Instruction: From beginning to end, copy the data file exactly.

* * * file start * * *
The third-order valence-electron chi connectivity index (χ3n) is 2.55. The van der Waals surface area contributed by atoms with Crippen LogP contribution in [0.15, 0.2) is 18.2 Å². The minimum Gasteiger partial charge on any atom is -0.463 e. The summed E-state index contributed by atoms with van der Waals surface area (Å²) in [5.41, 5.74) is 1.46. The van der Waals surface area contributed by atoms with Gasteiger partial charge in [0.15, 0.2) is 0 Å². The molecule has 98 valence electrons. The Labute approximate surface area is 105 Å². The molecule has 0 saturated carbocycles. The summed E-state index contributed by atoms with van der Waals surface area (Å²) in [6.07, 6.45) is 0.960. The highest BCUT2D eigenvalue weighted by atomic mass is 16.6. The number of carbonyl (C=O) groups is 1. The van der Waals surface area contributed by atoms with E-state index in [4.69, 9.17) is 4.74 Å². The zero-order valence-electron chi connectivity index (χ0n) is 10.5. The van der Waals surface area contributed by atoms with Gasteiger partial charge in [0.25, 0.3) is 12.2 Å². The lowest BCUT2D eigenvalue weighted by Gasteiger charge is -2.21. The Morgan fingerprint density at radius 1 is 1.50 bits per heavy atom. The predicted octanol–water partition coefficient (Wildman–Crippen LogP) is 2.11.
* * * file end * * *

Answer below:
The third-order valence-electron chi connectivity index (χ3n) is 2.55. The van der Waals surface area contributed by atoms with Crippen LogP contribution in [0.15, 0.2) is 18.2 Å². The minimum Gasteiger partial charge on any atom is -0.463 e. The summed E-state index contributed by atoms with van der Waals surface area (Å²) in [5.41, 5.74) is 1.46. The van der Waals surface area contributed by atoms with Gasteiger partial charge in [0.15, 0.2) is 0 Å². The molecule has 98 valence electrons. The Labute approximate surface area is 105 Å². The molecule has 0 saturated carbocycles. The summed E-state index contributed by atoms with van der Waals surface area (Å²) in [6.07, 6.45) is 0.960. The highest BCUT2D eigenvalue weighted by atomic mass is 16.6. The number of carbonyl (C=O) groups is 1. The van der Waals surface area contributed by atoms with E-state index in [4.69, 9.17) is 4.74 Å². The zero-order valence-electron chi connectivity index (χ0n) is 10.5. The van der Waals surface area contributed by atoms with Gasteiger partial charge in [0.25, 0.3) is 12.2 Å². The lowest BCUT2D eigenvalue weighted by Gasteiger charge is -2.21. The Morgan fingerprint density at radius 1 is 1.50 bits per heavy atom. The predicted octanol–water partition coefficient (Wildman–Crippen LogP) is 2.11.